The United Nations is using before-and-after satellite imagery to monitor the cultural destruction inflicted by Russia's war in Ukraine, announcing Wednesday it will launch its tracking platform publicly within days.
According to AFP, the UN's culture agency UNESCO said it had verified damage to 207 cultural sites in Ukraine since the Russian invasion on February 24.
They include 88 religious sites, 15 museums, 76 buildings of historical and or artistic interest, 18 monuments and 10 libraries.
"Our conclusion is it's bad, and it may continue to get even worse," UNESCO's cultural and emergencies director Krista Pikkat told reporters at a briefing in Geneva.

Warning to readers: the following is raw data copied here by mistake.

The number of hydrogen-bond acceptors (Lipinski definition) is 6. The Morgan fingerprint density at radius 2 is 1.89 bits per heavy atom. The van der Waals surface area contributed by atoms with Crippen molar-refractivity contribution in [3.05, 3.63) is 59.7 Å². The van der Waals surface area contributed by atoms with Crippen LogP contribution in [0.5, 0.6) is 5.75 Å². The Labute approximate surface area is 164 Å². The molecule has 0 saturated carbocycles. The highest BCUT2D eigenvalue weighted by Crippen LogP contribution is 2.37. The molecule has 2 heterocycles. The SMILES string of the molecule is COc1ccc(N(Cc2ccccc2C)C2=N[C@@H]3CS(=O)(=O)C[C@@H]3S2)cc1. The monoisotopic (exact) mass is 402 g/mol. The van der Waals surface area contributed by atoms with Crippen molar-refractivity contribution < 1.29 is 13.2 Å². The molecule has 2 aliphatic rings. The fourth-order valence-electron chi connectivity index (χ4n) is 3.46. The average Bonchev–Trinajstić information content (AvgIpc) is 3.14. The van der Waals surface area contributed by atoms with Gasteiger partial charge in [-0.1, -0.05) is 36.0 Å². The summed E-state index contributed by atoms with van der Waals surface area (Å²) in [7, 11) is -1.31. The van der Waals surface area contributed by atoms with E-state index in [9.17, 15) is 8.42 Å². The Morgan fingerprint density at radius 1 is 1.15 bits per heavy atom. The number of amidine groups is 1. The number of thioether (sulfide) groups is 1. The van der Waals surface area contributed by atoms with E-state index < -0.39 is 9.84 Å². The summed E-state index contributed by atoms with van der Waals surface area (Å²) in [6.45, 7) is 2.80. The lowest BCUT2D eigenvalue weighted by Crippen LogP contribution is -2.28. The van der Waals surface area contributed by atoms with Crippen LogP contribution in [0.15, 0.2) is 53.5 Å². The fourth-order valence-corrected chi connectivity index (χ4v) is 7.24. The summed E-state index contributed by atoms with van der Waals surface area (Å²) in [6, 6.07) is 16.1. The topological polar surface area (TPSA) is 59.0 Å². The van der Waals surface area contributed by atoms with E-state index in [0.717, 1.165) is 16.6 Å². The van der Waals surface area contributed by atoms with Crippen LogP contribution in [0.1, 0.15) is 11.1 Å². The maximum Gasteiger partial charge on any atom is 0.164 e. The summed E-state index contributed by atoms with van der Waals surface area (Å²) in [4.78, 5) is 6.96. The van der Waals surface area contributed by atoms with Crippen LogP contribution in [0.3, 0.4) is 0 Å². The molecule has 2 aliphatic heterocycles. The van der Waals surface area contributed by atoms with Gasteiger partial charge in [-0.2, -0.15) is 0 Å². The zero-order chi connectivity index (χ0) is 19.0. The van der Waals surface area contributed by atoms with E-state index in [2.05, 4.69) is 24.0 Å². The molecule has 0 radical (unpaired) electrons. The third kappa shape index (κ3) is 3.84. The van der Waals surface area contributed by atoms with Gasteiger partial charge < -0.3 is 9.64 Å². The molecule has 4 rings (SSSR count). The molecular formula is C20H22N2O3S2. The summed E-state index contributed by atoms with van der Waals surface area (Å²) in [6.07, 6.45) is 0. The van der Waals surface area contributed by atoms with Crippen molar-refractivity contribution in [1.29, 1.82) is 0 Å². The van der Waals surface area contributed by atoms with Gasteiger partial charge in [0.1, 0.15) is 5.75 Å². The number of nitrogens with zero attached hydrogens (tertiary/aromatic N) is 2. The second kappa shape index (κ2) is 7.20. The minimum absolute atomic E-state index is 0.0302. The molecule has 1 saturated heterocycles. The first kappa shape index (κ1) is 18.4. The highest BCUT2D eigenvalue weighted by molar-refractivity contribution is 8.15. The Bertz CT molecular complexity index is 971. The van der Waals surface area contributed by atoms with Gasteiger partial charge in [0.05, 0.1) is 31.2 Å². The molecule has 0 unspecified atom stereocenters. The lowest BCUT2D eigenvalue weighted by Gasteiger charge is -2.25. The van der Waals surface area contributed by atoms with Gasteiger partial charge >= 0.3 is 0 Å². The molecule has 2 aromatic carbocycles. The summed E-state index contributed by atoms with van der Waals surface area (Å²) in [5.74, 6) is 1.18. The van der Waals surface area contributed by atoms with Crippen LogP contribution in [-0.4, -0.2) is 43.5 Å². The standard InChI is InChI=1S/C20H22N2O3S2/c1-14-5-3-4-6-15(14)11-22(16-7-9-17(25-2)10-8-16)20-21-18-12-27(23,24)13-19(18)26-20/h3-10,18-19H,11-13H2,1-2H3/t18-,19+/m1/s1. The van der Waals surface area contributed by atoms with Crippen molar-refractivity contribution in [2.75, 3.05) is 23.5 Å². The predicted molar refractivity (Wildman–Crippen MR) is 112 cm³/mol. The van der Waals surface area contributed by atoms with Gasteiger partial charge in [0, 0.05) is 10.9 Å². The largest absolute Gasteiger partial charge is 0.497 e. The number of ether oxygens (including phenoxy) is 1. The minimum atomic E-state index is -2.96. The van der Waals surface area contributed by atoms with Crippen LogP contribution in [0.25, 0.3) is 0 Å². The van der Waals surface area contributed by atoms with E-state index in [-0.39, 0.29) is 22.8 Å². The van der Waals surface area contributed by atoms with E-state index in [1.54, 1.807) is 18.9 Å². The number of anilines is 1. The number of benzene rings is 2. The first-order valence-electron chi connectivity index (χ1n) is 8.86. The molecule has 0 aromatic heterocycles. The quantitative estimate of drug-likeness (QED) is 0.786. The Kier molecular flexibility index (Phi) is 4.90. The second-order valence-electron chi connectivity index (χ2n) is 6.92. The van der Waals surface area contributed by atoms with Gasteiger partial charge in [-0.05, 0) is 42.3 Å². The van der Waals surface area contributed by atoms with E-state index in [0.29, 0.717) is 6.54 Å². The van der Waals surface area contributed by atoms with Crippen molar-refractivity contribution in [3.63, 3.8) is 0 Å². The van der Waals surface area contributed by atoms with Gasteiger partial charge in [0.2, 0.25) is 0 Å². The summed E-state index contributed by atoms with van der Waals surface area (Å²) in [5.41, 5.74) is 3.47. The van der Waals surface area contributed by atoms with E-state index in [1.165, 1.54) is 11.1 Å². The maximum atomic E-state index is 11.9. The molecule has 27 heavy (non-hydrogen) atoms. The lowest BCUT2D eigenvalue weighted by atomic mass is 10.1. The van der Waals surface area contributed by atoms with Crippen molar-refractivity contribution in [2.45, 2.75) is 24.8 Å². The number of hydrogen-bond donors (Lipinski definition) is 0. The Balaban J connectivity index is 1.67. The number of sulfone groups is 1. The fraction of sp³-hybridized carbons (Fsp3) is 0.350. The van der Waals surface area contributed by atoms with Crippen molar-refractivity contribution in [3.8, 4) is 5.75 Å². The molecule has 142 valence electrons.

So far in the war, none of the seven world heritage sites have been damaged.
Based on reports on the ground, UNESCO sends a list of potentially damaged sites to UNOSAT. It then asks for satellite images from commercial suppliers and a small team of experts studies the difference in before-and-after pictures.
The team matches up the images and is then able to give a time window in which the damage took place.
"This is a kind of pilot experiment to see how we can usefully compile this information, and possibly in the long term, the ambition would be to widen the scope beyond Ukraine and take the tool to a global level so we can really have a kind of real-time, interactive tool for our experts," said Pikkat.